By Alma Hernandez
I want to go home. How many times have we said this as young adults away from home? I began using this phrase when I transitioned from living in the metropolis of Los Angeles, CA to the small town of Columbia, TN. At first, I was excited, however, once I began school my attitude about my situation changed. Tennessee culture was definitely nothing I had experienced before.
My body was responding negatively as well—the blemishes on my face, a teenage girl’s nightmare. I wanted to go home. It may have taken a while, but I began to have a positive attitude about my circumstances and pushed forward. I was introduced to Union University during Scholar’s Weekend in 2011. Being an introvert, my observation skills began to challenge my thinking about this university. I looked around and realized that there were very few, if any, people who may relate to me and my experiences.
Granted, this was a weekend reserved for a select number of students and I decided not to base my assumptions on that one experience. Because of that weekend, I was able to commit to enrolling to Union and I came back that summer for registration. Again, I looked around and still only saw maybe one or two people that might relate to me culturally. I began to feel unsure of my decision.
Already having committed myself to attending this institution, I arrived back on campus to begin Focus Week, now known as Welcome Week. To my surprise, I was greeted along with my family by a beautiful Ecuadorian RA in my primary language. I began to feel the excitement again of being on this campus. The week continued and I found myself at the student organization fair alone. Immediately, I recognized the familiar face of the same RA who greeted me, and she introduced me to an organization called MOSAIC. I wrote my name down and walked away feeling accomplished.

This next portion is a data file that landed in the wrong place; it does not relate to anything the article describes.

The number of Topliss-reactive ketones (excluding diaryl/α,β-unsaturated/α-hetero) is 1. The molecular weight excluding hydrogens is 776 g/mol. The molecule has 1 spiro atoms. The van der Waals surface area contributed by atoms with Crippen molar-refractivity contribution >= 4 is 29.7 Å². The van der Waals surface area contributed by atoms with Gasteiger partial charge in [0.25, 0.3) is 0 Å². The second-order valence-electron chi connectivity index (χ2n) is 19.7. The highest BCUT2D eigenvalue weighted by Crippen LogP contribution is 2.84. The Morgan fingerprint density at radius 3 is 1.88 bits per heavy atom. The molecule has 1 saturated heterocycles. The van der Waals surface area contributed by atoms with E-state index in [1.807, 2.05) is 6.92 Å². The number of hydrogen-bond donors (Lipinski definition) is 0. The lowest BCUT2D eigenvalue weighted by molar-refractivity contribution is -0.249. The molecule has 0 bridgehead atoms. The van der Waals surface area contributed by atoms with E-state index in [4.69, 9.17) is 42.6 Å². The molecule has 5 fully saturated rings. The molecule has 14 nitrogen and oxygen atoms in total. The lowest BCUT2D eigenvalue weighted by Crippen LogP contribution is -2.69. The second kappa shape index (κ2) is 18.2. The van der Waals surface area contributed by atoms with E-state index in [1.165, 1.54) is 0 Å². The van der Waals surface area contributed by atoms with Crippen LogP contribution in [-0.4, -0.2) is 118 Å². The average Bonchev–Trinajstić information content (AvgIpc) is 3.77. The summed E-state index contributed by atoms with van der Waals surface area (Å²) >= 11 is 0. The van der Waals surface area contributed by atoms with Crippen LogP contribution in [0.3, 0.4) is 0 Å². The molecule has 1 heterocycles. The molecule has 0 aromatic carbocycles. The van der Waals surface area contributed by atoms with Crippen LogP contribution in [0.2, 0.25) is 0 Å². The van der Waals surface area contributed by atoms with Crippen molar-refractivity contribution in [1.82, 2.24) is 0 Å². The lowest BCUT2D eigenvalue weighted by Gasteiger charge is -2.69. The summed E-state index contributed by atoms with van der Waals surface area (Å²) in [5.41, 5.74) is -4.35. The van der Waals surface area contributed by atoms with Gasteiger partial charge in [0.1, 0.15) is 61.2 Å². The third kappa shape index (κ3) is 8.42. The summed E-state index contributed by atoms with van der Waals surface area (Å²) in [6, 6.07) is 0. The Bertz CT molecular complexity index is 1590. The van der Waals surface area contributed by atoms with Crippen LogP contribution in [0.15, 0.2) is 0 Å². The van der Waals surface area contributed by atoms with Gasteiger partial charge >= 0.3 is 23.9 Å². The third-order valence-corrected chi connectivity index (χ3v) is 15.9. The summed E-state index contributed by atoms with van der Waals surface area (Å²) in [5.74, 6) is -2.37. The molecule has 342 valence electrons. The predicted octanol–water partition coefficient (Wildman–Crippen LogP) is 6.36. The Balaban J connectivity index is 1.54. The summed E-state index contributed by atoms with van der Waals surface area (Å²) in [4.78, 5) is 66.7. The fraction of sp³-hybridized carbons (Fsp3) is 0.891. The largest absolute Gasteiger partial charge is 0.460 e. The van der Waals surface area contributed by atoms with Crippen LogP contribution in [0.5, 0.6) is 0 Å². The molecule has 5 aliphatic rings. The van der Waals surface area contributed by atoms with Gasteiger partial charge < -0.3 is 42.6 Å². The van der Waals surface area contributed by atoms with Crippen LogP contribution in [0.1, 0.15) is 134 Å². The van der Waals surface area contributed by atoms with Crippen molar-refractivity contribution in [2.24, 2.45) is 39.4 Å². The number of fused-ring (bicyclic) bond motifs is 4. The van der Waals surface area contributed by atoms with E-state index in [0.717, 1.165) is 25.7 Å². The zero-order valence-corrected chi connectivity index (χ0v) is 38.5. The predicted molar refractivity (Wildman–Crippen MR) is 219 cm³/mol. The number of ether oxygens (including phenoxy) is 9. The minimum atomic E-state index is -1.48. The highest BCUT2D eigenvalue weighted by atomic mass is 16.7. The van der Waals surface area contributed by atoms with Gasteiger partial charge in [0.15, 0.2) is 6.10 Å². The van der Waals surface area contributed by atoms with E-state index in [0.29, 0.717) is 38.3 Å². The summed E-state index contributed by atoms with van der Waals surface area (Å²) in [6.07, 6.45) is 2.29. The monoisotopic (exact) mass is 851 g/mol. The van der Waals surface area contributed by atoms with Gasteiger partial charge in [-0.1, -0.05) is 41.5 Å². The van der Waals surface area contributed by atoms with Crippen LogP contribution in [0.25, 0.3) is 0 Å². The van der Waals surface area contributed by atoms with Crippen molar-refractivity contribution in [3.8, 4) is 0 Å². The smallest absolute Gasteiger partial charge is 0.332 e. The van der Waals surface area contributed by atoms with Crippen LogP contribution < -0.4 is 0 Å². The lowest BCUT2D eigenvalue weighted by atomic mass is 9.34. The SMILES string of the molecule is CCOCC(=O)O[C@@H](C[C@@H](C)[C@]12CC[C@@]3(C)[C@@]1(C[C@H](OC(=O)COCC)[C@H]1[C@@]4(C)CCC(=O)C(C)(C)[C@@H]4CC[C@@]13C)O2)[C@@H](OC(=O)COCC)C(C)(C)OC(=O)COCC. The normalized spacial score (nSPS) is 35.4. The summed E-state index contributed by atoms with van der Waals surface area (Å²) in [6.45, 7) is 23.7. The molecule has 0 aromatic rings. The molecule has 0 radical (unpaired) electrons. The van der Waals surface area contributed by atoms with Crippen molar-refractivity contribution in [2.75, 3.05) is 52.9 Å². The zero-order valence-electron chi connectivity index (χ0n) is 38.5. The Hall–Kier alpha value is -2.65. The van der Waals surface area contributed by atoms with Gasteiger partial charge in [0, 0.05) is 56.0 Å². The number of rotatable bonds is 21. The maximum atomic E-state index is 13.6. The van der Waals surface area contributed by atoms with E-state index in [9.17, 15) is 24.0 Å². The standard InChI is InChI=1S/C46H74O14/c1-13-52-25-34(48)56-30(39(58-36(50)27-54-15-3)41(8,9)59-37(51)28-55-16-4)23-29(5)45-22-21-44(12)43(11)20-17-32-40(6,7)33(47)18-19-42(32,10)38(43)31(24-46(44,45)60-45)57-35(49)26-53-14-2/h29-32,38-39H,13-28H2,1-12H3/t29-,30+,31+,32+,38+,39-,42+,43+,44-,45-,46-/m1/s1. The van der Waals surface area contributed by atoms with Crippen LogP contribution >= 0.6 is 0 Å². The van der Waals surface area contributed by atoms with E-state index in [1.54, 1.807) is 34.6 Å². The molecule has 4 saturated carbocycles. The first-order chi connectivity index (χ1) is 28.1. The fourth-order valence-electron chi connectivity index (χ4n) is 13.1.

The semester began to pick up (as much as it could for me), and I began to feel the sense of loneliness I felt when I first arrived to Tennessee. My roommates were very friendly, but being that to my knowledge we had little in common, I wasn’t quite ready to be myself around them. As the year went on, I wanted to go home. I then remembered the student organization fair and hesitantly accepted the invitation to attend a MOSAIC general meeting. I was excited, yet nervous about doing yet another activity by myself. Little did I know how much that decision would affect my professional, emotional, and spiritual growth.
Over the next four years, I served as a general member, Latin-American round table representative, which was also LASO (Latin-American Student Opportunities) president, and culminated my undergraduate career as MOSAIC president. Because of MOSAIC, I have attended events such as Golf and Gala and Union University’s Scholarship Banquet, and contributed to community events such as the Jackson-Madison County Public Library’s Cinco de Mayo celebration and the Jackson-Madison County Food and Arts Festival.
Because of MOSAIC, I became a student worker in both the Office of University Ministries and the Vocatio Center for Life Calling and Career, where I now serve full-time as Employer Relations and Recruitment Manager. I will also finish my Union MBA this September. Because of MOSAIC, I found a church that has helped me grow spiritually and continues to provide spiritual guidance. I felt so welcomed and immediately felt the sense of community that was in Bowld 221 that day; it felt like family, and it felt like home.